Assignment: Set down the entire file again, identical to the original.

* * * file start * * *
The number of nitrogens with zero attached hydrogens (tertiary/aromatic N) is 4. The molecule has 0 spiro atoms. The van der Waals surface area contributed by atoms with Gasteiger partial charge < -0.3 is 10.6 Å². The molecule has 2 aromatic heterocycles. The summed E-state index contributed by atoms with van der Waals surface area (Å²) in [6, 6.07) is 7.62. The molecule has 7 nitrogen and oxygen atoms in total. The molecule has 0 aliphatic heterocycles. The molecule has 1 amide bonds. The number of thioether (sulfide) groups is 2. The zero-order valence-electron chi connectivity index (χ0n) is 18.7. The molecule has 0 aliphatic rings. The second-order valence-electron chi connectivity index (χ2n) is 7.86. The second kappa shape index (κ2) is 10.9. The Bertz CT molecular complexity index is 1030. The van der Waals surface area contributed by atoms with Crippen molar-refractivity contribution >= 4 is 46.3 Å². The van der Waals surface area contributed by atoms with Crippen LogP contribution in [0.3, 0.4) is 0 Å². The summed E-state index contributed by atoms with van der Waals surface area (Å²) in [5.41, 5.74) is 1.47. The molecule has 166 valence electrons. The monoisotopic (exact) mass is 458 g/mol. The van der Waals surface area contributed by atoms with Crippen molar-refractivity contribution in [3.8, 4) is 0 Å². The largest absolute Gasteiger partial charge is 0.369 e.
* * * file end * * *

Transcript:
The number of nitrogens with zero attached hydrogens (tertiary/aromatic N) is 4. The molecule has 0 spiro atoms. The van der Waals surface area contributed by atoms with Gasteiger partial charge < -0.3 is 10.6 Å². The molecule has 2 aromatic heterocycles. The summed E-state index contributed by atoms with van der Waals surface area (Å²) in [6, 6.07) is 7.62. The molecule has 7 nitrogen and oxygen atoms in total. The molecule has 0 aliphatic heterocycles. The molecule has 1 amide bonds. The number of thioether (sulfide) groups is 2. The zero-order valence-electron chi connectivity index (χ0n) is 18.7. The molecule has 0 aliphatic rings. The second-order valence-electron chi connectivity index (χ2n) is 7.86. The second kappa shape index (κ2) is 10.9. The Bertz CT molecular complexity index is 1030. The van der Waals surface area contributed by atoms with Crippen molar-refractivity contribution >= 4 is 46.3 Å². The van der Waals surface area contributed by atoms with Crippen LogP contribution in [0.3, 0.4) is 0 Å². The summed E-state index contributed by atoms with van der Waals surface area (Å²) in [5.41, 5.74) is 1.47. The molecule has 166 valence electrons. The monoisotopic (exact) mass is 458 g/mol. The van der Waals surface area contributed by atoms with Crippen molar-refractivity contribution in [3.8, 4) is 0 Å². The largest absolute Gasteiger partial charge is 0.369 e.